No parent likes taking his or her child to an ER serving Tamarac, FL, but little ones are among the most common visitors to the emergency department. You can reduce the chances that your child will need emergency care—and better understand when he or she does—by knowing the most common reasons kids need urgent treatment. Here’s a look at some of the most common causes of ER visits for kids.

Playground Injuries

A fall from the jungle gym or a spill from the swing set can easily become a medical emergency. From head injuries to sprains and broken bones, playgrounds can turn from fun to dangerous in an instant. If your child is injured on the playground and it’s more than a minor scrape or cut, consider ER care. This is especially important if you think your child could have broken a bone or has a head injury. You can cut down on the risk of playground injuries by supervising young children while they play, keeping small kids off equipment meant for older children, and avoiding playgrounds with outdated, rusted, and failing equipment.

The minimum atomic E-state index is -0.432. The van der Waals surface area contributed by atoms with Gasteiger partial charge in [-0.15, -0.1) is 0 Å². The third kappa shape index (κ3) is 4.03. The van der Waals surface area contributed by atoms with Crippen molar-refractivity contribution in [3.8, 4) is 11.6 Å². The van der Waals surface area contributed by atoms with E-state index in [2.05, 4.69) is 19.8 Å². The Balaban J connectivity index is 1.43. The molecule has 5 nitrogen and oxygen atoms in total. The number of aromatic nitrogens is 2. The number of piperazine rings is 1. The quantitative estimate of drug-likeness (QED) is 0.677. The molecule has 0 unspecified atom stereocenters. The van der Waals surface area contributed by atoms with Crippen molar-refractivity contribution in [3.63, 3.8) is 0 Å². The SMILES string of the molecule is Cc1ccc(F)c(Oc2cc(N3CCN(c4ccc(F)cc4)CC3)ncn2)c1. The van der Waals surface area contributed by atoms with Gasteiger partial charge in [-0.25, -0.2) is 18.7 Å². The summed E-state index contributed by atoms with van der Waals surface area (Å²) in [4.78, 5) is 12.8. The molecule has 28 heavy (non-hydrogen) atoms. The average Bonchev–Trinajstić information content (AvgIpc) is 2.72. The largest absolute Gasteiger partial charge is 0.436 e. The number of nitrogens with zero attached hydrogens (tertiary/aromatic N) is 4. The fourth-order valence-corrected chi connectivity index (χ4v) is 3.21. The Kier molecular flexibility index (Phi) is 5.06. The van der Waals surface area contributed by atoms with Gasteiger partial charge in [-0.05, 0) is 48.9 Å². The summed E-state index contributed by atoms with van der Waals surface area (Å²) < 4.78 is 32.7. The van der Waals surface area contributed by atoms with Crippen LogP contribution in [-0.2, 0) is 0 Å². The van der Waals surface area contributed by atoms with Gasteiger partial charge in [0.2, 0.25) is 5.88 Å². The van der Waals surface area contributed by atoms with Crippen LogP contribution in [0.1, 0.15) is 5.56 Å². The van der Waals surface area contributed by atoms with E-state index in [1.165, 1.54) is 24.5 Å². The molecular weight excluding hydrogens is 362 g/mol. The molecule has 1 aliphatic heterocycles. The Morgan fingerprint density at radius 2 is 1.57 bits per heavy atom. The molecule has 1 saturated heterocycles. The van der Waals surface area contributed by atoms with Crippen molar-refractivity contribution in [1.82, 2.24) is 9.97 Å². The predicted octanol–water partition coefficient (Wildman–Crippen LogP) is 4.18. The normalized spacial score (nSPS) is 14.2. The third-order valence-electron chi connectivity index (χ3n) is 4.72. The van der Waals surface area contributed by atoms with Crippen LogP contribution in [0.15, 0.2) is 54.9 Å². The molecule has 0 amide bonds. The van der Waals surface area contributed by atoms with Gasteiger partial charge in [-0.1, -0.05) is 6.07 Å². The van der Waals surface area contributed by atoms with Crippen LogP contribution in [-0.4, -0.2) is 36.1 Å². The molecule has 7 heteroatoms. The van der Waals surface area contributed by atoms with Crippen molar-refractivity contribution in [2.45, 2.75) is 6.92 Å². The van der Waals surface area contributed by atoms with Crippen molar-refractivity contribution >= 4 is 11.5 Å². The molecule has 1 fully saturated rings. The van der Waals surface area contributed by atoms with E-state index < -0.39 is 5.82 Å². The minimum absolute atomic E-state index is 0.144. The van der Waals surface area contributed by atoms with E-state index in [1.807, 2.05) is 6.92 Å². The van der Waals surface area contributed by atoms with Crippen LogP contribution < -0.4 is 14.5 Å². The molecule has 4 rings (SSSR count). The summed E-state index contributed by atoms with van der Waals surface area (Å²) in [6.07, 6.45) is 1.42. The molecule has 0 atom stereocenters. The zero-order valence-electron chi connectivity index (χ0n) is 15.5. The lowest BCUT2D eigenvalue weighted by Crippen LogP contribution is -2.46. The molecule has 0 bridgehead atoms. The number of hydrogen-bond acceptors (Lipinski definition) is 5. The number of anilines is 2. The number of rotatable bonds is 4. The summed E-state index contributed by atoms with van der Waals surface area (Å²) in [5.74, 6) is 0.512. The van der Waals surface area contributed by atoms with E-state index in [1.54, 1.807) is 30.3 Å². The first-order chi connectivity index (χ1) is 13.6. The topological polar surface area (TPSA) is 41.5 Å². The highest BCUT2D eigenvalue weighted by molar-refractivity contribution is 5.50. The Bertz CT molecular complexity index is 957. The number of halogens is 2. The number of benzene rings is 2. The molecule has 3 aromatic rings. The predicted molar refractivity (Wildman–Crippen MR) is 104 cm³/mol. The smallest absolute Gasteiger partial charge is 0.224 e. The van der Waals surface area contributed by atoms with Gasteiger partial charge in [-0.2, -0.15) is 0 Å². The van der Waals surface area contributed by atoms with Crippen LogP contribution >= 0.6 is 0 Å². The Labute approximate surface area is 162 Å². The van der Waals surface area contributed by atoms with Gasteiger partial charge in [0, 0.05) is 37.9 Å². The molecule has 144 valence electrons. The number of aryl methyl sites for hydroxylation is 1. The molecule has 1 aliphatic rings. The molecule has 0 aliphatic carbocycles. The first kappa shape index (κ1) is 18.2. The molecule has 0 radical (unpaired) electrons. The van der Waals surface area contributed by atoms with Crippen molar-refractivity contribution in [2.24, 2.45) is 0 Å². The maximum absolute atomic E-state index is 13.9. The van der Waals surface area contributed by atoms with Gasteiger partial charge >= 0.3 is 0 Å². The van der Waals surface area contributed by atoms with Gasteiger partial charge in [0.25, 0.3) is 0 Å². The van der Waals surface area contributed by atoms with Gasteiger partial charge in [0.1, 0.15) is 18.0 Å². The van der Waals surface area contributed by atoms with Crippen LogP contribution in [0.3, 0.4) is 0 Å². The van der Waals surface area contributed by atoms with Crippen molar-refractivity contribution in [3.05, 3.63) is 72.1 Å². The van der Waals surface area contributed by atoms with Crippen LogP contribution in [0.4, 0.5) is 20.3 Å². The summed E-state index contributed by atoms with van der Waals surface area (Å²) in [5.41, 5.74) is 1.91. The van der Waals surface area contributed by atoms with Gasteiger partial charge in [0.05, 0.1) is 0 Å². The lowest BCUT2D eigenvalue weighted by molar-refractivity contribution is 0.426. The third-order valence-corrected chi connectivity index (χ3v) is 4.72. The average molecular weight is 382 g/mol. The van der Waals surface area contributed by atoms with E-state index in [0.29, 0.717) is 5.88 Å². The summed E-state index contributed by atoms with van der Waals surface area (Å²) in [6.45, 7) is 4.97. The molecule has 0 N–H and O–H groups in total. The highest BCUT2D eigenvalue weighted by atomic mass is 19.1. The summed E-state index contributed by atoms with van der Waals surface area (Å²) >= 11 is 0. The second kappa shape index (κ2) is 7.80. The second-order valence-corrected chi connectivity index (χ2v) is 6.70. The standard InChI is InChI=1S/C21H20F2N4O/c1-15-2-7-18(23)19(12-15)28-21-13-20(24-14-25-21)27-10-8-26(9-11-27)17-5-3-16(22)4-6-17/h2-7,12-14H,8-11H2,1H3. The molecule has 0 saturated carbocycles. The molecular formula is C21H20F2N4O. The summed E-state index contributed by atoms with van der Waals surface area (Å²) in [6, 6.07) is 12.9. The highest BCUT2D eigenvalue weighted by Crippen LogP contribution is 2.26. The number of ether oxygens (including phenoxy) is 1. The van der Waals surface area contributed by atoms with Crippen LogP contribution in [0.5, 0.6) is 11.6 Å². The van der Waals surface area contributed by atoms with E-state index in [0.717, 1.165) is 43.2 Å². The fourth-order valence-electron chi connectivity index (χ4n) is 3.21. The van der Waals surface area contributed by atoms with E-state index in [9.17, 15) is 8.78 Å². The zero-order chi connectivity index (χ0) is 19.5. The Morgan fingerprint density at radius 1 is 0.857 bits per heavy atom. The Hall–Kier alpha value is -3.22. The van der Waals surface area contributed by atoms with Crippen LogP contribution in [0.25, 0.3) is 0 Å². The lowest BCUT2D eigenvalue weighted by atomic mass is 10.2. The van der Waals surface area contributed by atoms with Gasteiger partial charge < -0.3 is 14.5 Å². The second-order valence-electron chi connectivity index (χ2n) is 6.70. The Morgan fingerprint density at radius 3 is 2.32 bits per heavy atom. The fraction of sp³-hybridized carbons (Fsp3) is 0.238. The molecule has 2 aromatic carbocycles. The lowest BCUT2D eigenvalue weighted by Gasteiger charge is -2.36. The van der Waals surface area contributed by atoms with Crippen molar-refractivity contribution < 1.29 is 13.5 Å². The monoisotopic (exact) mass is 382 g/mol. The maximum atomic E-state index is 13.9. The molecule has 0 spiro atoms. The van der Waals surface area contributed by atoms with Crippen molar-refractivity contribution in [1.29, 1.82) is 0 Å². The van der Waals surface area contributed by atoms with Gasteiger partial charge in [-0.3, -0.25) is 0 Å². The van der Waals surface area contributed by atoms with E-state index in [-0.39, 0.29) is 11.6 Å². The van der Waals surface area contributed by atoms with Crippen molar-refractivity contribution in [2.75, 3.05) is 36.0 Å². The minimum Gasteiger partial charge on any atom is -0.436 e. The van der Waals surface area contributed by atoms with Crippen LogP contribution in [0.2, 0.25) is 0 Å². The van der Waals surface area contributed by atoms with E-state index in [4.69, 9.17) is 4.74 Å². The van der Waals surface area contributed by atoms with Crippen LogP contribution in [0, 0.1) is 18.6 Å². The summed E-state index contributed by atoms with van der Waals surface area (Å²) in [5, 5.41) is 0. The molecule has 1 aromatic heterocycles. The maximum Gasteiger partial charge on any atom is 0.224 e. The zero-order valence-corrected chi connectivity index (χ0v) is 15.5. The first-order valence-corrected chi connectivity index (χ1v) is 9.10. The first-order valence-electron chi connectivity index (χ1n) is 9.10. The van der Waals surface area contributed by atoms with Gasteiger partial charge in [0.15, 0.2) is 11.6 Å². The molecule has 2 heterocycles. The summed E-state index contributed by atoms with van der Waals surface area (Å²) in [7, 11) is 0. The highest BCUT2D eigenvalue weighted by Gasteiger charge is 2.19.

Sports Injuries

Playing sports is good for kids’ overall health, but it also leaves them vulnerable to injuries. If your child is injured on the field, get him or her out of the game right away and go to the ER. Taking a wait-and-see approach with many sports injuries can be dangerous and can lead to further damage. Insisting that your kids always wear the proper safety equipment for their sports can help to reduce their risk of injury.

Allergic Reactions

Many kids live with dangerous allergies to food or insect stings, and despite your best efforts, it’s not always possible to avoid the allergen. Even if your child has an Epi-Pen and gets his or her reaction under control, it’s still essential to go to the ER after an episode of anaphylaxis. Sometimes, kids develop new allergies that result in sudden and severe reactions that require emergency care.

The ER at University Hospital & Medical Center can provide fast treatment for all of your family’s medical emergencies, and we have a special Kid Friendly area for our littlest patients. For more information about our services, please call (954) 722-9933.


When Is Surgery Needed for Crohn's Disease?